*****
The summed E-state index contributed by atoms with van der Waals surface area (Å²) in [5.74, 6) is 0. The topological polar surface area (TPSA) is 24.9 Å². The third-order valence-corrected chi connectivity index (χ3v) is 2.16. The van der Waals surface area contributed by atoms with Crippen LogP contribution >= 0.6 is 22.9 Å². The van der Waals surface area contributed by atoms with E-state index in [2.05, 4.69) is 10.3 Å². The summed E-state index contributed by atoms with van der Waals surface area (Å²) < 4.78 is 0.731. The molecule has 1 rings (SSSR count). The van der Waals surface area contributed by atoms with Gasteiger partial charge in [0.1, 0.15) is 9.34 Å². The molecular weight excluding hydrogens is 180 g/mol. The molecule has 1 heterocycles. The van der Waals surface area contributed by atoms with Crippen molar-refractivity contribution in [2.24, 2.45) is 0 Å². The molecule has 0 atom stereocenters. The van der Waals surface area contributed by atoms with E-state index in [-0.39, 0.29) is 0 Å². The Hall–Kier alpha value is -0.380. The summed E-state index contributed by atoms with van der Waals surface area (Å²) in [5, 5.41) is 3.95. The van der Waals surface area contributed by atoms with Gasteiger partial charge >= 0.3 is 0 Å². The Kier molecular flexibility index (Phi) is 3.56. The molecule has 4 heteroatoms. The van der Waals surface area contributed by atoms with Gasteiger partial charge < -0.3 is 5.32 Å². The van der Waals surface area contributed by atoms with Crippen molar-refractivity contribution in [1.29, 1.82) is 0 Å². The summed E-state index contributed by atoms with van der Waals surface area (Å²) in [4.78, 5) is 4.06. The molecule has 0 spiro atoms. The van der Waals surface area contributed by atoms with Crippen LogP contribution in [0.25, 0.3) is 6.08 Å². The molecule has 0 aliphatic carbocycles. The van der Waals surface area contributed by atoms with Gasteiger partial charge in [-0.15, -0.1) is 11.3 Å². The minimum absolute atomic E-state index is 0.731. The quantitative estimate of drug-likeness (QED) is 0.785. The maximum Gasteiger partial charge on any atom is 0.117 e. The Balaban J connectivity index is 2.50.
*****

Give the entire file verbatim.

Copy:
The summed E-state index contributed by atoms with van der Waals surface area (Å²) in [5.74, 6) is 0. The topological polar surface area (TPSA) is 24.9 Å². The third-order valence-corrected chi connectivity index (χ3v) is 2.16. The van der Waals surface area contributed by atoms with Crippen LogP contribution >= 0.6 is 22.9 Å². The van der Waals surface area contributed by atoms with E-state index in [2.05, 4.69) is 10.3 Å². The summed E-state index contributed by atoms with van der Waals surface area (Å²) < 4.78 is 0.731. The molecule has 1 rings (SSSR count). The van der Waals surface area contributed by atoms with Gasteiger partial charge in [0.1, 0.15) is 9.34 Å². The molecular weight excluding hydrogens is 180 g/mol. The molecule has 1 heterocycles. The van der Waals surface area contributed by atoms with Crippen molar-refractivity contribution in [2.24, 2.45) is 0 Å². The molecule has 0 atom stereocenters. The van der Waals surface area contributed by atoms with E-state index in [-0.39, 0.29) is 0 Å². The Hall–Kier alpha value is -0.380. The summed E-state index contributed by atoms with van der Waals surface area (Å²) in [5, 5.41) is 3.95. The van der Waals surface area contributed by atoms with Gasteiger partial charge >= 0.3 is 0 Å². The Kier molecular flexibility index (Phi) is 3.56. The molecule has 4 heteroatoms. The van der Waals surface area contributed by atoms with Gasteiger partial charge < -0.3 is 5.32 Å². The van der Waals surface area contributed by atoms with Crippen molar-refractivity contribution in [1.29, 1.82) is 0 Å². The summed E-state index contributed by atoms with van der Waals surface area (Å²) in [4.78, 5) is 4.06. The molecule has 0 spiro atoms. The van der Waals surface area contributed by atoms with Crippen LogP contribution in [0.25, 0.3) is 6.08 Å². The molecule has 0 aliphatic carbocycles. The van der Waals surface area contributed by atoms with Gasteiger partial charge in [-0.15, -0.1) is 11.3 Å². The minimum absolute atomic E-state index is 0.731. The quantitative estimate of drug-likeness (QED) is 0.785. The maximum Gasteiger partial charge on any atom is 0.117 e. The Balaban J connectivity index is 2.50.